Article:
The standard dance film template defined by director Remo D’Souza over three films, has to include the following: an introductory dance sequence showcasing the lead actors, a dance face-off to establish rivalry, ‘Bezubaan’ to establish conflict, a Ganpati Bappa song to seek divine intervention and a song about India to celebrate the unity in diversity. In between the audiences are left looking for a story. ‘Street Dancer 3D’, though is a compilation of dance videos from TikTok clubbed together for a two-hour long feature presentation in 3D.
Sahej (Varun Dhawan) and Inayat (Shraddha Kapoor) are London-based street dancers hailing from India and Pakistan respectively, representing their crews Street Dancers and Rule Breakers. They occasionally challenge each other to dance face-offs and get into ugly confrontations at a London eatery run by Anna (Prabhu Deva). One day, Inayat witnesses suspicious visitors entering the restaurant from the back door and smells a rat. The second time over, curiosity gets the better of her. She confronts Anna, only to learn that he feeds leftovers to the homeless and unemployed immigrants from the Indian sub-continent. Anna tells her about Ground Zero, a dance competition between various street dance troupes across nationalities, and urges her to participate in the same as the prize money is enough to send the hapless immigrants home. Meanwhile, Sahej also has his eyes at the championship as he wants to accomplish his brother’s unfulfilled dream which was cut short due to an accident. Anna urges Sahej and Inayat to join forces and participate together. Will the two rise above their conflict?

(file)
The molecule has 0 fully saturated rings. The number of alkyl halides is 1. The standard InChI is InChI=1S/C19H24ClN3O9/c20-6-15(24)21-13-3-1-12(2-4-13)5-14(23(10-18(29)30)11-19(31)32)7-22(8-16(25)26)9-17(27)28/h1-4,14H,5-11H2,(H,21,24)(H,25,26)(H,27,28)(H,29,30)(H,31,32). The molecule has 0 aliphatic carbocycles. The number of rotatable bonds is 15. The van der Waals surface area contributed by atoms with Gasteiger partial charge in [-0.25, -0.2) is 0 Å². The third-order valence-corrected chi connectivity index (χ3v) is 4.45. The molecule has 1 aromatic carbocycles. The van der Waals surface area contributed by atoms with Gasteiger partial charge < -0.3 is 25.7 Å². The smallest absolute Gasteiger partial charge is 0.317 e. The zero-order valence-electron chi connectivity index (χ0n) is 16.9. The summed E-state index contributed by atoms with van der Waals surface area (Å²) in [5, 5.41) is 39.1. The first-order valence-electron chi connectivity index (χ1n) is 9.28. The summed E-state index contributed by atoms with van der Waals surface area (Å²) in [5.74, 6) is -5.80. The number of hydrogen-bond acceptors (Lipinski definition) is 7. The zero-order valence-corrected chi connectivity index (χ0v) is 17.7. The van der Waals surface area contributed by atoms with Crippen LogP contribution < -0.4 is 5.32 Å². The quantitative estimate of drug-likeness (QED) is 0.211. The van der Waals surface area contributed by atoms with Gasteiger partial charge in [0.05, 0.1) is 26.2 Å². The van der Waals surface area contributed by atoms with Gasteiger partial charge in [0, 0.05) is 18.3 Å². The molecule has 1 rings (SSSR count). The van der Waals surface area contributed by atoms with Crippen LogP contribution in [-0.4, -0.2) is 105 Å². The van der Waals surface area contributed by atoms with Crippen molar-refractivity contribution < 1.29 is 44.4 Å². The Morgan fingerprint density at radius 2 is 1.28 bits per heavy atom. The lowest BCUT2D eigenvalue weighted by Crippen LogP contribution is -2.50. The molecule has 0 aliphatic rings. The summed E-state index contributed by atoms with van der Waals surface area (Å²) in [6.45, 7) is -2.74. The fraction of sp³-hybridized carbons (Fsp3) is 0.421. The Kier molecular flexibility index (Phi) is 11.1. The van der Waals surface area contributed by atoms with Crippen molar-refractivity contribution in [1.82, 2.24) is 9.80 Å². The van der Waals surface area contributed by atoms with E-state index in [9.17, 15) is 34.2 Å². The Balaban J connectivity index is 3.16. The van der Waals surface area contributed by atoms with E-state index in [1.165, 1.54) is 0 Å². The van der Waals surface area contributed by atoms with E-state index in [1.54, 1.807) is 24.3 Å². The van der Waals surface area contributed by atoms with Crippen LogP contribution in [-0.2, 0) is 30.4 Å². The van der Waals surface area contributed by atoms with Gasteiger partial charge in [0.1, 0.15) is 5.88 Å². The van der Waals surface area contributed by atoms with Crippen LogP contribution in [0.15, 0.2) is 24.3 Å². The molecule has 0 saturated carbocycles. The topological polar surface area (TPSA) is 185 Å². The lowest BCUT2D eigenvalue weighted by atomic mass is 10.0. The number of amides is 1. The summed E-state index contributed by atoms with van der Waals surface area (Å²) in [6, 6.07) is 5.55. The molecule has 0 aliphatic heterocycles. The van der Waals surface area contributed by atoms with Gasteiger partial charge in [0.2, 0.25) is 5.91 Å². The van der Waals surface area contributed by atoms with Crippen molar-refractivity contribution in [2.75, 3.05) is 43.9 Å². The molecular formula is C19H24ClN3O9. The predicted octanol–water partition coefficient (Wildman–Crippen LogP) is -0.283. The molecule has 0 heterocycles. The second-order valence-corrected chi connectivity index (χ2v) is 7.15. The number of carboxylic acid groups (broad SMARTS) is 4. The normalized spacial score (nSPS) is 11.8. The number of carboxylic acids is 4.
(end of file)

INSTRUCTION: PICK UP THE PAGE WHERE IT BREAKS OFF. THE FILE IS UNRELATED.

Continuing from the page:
Written by D’Souza and Tushar Hiranandani, the idea to strike a conversation around choosing humanity over hatred and spreading peace through art is noble, but the execution is largely juvenile. The dialogues by Farhad Samji and Jagdeep Sidhu fail to evoke genuine feeling and are comical. A key scene before interval involving Prabhu Deva giving a pep talk about unity is unintentionally hilarious. Technically, there is very little to appreciate except for the scintillating dance performances choreographed by Kruti Mahesh, Rahul Shetty and Tashan Muir.
The performances too aren’t particularly enticing enough. Varun has worked a lot on his dancing and physique, which is why there are way too many close-ups of his bare-chested physique breaking into improbable jigs. Shraddha too invests the same sincerity into her dancing alike her act in ‘ABCD 2’ despite being a non-dancer. Nora Fatehi playing Sahej’s half-Brit, half-Indian girlfriend Bobo can move like a dream but her character holds no significance to the plot. Aparshakti Khurrana as an immigrant Amrinder from Punjab is a painful watch. The only respite is Prabhu Deva. Despite his inconsistent accent, watching the man dance to the recreated version of ‘Muqabla’ in 3D is a visual treat and an exciting trip down memory lane for many 90s kids.
‘Street Dancer 3D’ has the heart in the right place but misses the beat.